In essence, the student and her legal team are attempting to reframe a behavioral/conduct issue into an accommodation issue. Therefore, I have discussed the pertinent legal principles in each area.
Students have the following three specific responsibilities with respect to the accommodation process: a) provide sufficient notice of the disability; b) make a direct and specific request for accommodation; and c) adhere to established policies and procedures for receiving accommodations. Ashford University, No. 05-14-2481 (February 2, 2015). The responsibility to know and follow published accommodation procedures includes advising the proper administrators, as soon as possible, when there is a need for additional or different accommodations. The student had properly requested accommodations, been provided an effective academic adjustment (extended test time) and had successfully completed her coursework the previous semester. Therefore, it was legitimate for College personnel to offer her the very same adjustments for the semester, in question. Thus, if the student needed additional and/or different academic adjustments, auxiliary aids and services with respect to a previously undisclosed psychiatric medical condition, as is now being asserted, she was obligated to provide notice of her need, offer evidence of the existence of the claimed condition and to make a specific request for accommodation. The student did none of those things.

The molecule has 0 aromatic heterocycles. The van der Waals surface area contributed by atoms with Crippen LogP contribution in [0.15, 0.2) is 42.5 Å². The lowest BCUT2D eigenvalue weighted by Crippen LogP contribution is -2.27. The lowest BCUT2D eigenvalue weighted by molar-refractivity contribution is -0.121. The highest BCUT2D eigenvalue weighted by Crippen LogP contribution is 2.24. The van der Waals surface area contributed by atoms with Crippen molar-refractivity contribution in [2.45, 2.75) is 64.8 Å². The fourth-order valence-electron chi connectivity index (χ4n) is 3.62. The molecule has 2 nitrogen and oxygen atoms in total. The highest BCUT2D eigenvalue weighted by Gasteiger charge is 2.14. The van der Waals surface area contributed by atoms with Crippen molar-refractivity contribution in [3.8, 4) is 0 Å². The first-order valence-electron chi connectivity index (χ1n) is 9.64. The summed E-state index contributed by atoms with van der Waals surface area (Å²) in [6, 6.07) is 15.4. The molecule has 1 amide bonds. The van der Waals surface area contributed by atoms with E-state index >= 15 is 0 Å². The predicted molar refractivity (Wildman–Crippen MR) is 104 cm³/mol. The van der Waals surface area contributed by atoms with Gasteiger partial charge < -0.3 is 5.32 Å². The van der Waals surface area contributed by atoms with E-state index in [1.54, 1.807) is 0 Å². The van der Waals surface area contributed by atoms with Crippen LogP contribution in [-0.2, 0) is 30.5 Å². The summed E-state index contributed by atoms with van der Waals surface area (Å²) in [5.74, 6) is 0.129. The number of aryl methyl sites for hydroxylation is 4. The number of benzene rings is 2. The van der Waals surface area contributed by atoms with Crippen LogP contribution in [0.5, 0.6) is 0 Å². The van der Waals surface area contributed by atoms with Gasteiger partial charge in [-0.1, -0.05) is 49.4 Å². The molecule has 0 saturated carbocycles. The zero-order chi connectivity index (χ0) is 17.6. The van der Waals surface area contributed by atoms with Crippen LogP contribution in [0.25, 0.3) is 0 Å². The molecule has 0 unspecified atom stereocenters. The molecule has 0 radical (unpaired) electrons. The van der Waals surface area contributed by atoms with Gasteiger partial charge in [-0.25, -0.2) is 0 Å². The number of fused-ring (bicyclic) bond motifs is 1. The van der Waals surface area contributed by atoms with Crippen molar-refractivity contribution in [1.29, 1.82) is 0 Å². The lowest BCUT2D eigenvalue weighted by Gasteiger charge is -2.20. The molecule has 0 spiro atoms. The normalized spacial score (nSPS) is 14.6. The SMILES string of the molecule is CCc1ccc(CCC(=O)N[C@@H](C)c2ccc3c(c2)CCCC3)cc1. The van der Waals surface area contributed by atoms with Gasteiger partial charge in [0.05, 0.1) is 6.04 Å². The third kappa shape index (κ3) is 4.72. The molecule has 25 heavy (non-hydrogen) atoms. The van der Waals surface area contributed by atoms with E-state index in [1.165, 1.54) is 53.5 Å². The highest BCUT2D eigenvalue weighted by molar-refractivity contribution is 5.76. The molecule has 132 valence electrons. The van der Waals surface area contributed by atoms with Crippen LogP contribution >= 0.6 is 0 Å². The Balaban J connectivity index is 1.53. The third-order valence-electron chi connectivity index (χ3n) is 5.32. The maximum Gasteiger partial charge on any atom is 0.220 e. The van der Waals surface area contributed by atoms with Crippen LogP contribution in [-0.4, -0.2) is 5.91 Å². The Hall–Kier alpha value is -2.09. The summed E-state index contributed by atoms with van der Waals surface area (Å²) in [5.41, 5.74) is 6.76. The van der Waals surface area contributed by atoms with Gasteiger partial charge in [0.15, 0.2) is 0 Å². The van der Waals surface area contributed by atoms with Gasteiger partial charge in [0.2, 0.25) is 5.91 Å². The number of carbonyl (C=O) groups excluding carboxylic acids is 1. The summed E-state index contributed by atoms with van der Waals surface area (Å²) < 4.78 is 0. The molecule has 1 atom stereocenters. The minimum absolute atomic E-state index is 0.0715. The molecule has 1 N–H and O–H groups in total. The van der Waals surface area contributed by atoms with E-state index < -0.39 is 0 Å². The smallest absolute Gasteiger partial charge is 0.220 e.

Thus, the student’s present claim that College administrators should have determined, based upon her extreme behavior, that she needed further accommodation and as a consequent should have unilaterally provided her additional or different accommodations is unsupportable. “Under the requirements of Section 504 and Title II, a student with a disability is obligated to notify the college or university of the nature of the disability and the need for a modification, adjustment, aid or service. Only after a college or university receives such notice does it have an obligation to engage the student in an interactive process concerning the student’s disability and related needs and to subsequently provide necessary supports.” See Folsom Lake College, No. 09-14-2055 (OCR May 2014). Further, it is a well-established legal principle that the after the fact assertion of a student that a college or university was obligated to take some action to accommodation him/her does not establish that an adverse decision that the student takes exception to is discriminatory. Bahl v. New York College of Osteopathic Medicine, No. CV 14-4020 (E.D. NY 2015).